Updated on Feb. 26, 2014 at 7:45am ET with analyst comments from Anton Chuvakin of Gartner Inc.
There’s been a lot of talk about RSA Security Inc.’s involvement with the U.S. National Security Agency (NSA) hanging over this year’s RSA conference in San Francisco. And with that in mind, the opening keynote speakers came out swinging today, losing no time in talking about the need for better security for a better world.
In December 2013, Reuters published a story saying the RSA had accepted $10 million from the NSA to put a backdoor in its encryption products, leading some conference speakers and attendees to boycott the conference. Some even organized their own anti-RSA conference, branding it as “TrustyCon” and holding it at the same time as the RSA event.
So with that cloud of controversy looming overhead, the first keynote speaker, RSA executive chairman Art Coviello, lost no time in plunging in and addressing the RSA-NSA allegations.
“Has the RSA done work with the NSA? Yes. But that fact has been a matter of the public record for years,” he said, mentioning the two decades of history the two organizations have shared in setting up cryptographic standards.
During his address, Coviello also called for a separation between the NSA and its defensive arm, the Information Assurance Directorate (IAD). That way, the NSA could go on to gather intelligence, while the IAD could focus on uncovering threats and vulnerabilities. He also added the RSA supports the National Institute of Standards and Technology’s proposal for a new cybersecurity standard.
“This feeding frenzy of controversy has been sad and dangerous for the country,” Coviello said, adding he was calling on security professionals around the world to take a leadership stance in promoting cybersecurity.
“We need to repair relations and rebuild trust … We’ve only had a scant decade or two to set rules for the digital world. The resulting chaos reflects the lack of digital norms,” he said.
Coviello went on to propose four principles for cybersecurity, going forward: 1) to renounce cyber weapons; 2) to agree to cooperate with investigating, apprehending, and prosecuting cyber criminals; 3) to allow economic activity to go unfettered and to respect intellectual property rights; and 4) to respect individuals’ rights to privacy.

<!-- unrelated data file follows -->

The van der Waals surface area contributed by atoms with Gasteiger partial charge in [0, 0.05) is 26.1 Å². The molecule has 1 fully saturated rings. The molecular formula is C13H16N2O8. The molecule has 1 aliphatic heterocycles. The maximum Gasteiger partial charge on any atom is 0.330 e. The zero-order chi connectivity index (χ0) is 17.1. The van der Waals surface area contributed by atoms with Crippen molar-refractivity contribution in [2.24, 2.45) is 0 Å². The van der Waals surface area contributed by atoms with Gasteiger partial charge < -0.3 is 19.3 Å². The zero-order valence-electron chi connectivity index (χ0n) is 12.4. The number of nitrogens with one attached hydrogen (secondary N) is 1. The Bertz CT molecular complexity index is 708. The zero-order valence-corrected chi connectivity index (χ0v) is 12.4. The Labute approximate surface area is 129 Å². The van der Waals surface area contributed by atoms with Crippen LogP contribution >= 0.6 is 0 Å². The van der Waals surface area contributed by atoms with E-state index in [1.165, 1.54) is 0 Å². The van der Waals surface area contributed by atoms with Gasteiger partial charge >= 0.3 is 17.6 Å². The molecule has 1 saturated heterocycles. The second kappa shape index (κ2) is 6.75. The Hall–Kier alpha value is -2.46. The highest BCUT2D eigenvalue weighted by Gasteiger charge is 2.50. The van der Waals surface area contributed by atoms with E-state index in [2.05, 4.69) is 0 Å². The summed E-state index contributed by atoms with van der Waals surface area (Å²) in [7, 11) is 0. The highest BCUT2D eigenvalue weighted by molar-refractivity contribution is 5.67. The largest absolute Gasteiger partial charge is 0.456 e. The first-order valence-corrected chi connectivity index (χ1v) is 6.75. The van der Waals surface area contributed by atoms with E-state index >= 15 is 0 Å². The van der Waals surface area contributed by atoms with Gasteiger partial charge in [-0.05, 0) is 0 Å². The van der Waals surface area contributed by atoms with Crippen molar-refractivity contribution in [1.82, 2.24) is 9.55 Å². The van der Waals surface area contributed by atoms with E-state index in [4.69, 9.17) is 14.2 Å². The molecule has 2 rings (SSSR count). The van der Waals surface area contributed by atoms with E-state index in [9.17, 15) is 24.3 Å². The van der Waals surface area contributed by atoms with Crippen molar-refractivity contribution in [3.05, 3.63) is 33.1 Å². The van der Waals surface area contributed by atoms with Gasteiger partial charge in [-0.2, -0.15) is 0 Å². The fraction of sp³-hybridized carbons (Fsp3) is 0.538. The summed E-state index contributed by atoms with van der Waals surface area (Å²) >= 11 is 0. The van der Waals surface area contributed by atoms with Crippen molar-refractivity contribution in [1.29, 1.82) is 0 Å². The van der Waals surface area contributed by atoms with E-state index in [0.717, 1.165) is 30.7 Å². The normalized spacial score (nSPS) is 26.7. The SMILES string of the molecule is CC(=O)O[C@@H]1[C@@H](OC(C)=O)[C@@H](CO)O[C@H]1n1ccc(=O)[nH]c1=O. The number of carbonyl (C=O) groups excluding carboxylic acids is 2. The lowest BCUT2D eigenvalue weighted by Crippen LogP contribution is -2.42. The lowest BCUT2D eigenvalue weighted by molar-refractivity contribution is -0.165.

However, his call for action failed to impress Anton Chuvakin, research director at Gartner Inc.
“It sounds naïve. We never renounced the use of water (many countries have navies) or air for war (air forces), and sort of renounced – but – not-really the use of space for war,” he said in an email.
“No country leader would be insane enough to say ‘I won’t ever use cyber-methods in war.’ Comparing cyber to nuclear is at best naïve and at worst misinformed and inflammatory … Other points he made sound painfully obvious, but it is not obvious why stating them for the umpteenth time helps the community.”
Scott Charney, corporate vice-president for Microsoft Corp.’s Trustworthy Computing Group, also gave his thoughts on cybersecurity and privacy in his keynote address.
While people have been talking about surveillance for a couple of years now, the reason why everyone is so excited about it now is because they’ve seen “a theory become reality,” he said.
“People internalize [their fears], and the fear becomes much more real,” Charney said, adding governments need to balance their need for collective security with the rights to individual privacy.
“[The industry] has a choice – you can choose to encrypt things, and make governments’ lives harder and criminals’ lives easier. Or you don’t encrypt, and the government’s life is easier, but it’s dangerous for privacy.”
Microsoft would never put in a backdoor, even if the NSA asked, as that would be “economic suicide,” Charney added. The company would only comply with individual court orders requesting specific data, he said.
After Charney, keynote speaker Nawaf Bitar, senior vice-president and general manager of the security business unit at Juniper Networks Inc., called for less “first world outrage” and apathy towards security. Instead, security professionals should be galvanized to action and work harder to protect data, he said.
For Gartner research director Jay Heiser, the common thread between all of the keynote speakers was their desire for norms and standards in cybersecurity.
“The Internet does not have boundaries, and thought leaders are saying, how do you deal with the domain?” he said. “Seeing it repeated [among the keynote speakers] was kind of disingenuous … but addressing the NSA allegations, they had to address them. It was expected, even if it was self-serving.”
This year’s RSA conference features over 45,000 attendees, 400 sponsors, and 550 speakers, with the conference running until the end of the week.